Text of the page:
Protecting Our Southern Resident Killer Whales

During my first term in Olympia, I sponsored House Bill 1578: Reducing Threats to Southern Resident Killer Whales by Improving the Oil Transportation Safety Act, which created new requirements to reduce the risk faced by our Orca population.

Part of the act directed the Washington State Department of Ecology to “develop and maintain a model to quantitatively assess current and potential future risks of oil spills from covered vessels in Washington waters,” and as a result use the model to provide two analyses by the first of this month.

The two reports were released recently – the Tug Escort Analysis, which was conducted by the Washington State Board of Pilotage Commissioners (BPC), and the Analysis of an Additional Emergency Response Towing Vessel, conducted by the Department of Ecology.

According to the Department of Ecology:

“Ecology and the BPC analyzed the potential change in oil spill risk resulting from the use of tug escorts by towed oil barges, Articulated Tug Barges (ATB), and tank ships less than 40,000 deadweight tons (DWT) but more than 5,000 DWT. The Summary of Tug Escort Analysis Results focuses on how tug escorts can prevent vessels from drifting aground after unexpectedly losing propulsion and how tug escorts can limit oil spill risk from loss of steering events.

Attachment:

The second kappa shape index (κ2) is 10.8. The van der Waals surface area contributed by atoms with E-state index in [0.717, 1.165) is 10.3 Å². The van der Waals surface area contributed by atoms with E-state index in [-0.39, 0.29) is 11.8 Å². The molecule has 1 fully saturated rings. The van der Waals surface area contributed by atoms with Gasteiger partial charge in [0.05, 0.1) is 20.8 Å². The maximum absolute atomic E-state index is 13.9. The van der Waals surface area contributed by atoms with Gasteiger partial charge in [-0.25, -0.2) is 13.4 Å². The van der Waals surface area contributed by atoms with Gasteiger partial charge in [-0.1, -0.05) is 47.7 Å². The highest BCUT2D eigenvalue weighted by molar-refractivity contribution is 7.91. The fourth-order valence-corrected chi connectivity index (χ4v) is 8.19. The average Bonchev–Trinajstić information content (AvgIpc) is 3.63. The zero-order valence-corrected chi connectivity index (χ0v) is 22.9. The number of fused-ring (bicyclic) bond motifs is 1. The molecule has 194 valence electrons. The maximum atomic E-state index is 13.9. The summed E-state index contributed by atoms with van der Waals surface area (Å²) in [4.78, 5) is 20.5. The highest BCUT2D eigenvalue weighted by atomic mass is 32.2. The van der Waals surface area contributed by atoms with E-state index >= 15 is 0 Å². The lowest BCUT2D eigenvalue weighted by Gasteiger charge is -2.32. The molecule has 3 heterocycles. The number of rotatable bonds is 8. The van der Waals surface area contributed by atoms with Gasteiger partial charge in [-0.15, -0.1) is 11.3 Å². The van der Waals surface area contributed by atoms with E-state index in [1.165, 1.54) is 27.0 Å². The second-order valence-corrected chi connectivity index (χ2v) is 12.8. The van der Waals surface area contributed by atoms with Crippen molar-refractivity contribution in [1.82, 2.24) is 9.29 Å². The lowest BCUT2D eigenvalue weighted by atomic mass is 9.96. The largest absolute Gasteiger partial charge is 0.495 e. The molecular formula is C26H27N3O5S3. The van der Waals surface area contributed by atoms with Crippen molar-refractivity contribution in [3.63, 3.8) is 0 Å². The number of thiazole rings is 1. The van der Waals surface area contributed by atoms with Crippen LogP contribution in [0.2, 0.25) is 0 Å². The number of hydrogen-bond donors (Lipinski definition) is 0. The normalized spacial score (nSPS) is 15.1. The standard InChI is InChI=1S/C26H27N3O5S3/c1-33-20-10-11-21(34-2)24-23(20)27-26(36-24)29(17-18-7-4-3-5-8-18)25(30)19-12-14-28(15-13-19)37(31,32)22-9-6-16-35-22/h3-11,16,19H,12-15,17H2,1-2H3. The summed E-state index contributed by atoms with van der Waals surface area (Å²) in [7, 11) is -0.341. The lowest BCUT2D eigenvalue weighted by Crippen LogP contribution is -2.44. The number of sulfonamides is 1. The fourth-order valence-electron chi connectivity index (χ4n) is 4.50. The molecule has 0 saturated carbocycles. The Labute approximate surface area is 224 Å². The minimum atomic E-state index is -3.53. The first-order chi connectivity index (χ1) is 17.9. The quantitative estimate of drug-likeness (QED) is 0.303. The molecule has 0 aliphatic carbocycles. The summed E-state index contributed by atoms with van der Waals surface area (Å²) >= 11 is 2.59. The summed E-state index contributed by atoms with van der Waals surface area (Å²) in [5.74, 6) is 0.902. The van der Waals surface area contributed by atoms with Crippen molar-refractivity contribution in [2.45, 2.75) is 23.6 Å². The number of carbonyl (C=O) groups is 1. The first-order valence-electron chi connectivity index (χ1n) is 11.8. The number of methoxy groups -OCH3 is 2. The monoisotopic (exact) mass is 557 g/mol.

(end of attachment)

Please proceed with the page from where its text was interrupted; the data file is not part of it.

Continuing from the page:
The Analysis of an Additional Emergency Response Towing Vessel modeled seven potential emergency response towing vessel locations. For each location we evaluated their potential to respond to simulated loss of propulsion incidents for vessel traffic produced by our oil spill risk model.”

Thank you to all of the dedicated public servants who worked to make these reports a reality. Following your work, we will be better equipped to protect our Southern Resident Killer Whales, and to take strong action preventing future oil spills.

Now this week I want to highlight an additional point – ensuring that we listen to our communities and address the needs that they place before us.

The San Juan County Council has sent a letter to Canadian Ministers Joyce Murray and Omar Alghabra, asking them to move an Emergency Towing Vessel (ETV) to Sidney in order to better respond to emergencies off Canada’s west coast.

According to the County Council:

“Recent studies by Canadian interests, San Juan County, and the Washington Department of Ecology demonstrate the need for and feasibility of an ETV for oil spill prevention in the Southern Strait of Georgia, Boundary Pass, Turn Point off of Stuart Island, Haro Strait, and the Strait of Juan de Fuca.”

In all of our work it is vital that we listen to those on the ground in community to hear what they need, and I am proud to stand behind the San Juan County Council as they continue to work towards the safest possible waters.

Keep an eye out for additional updates on this front in the future.

Spend Some Time With Me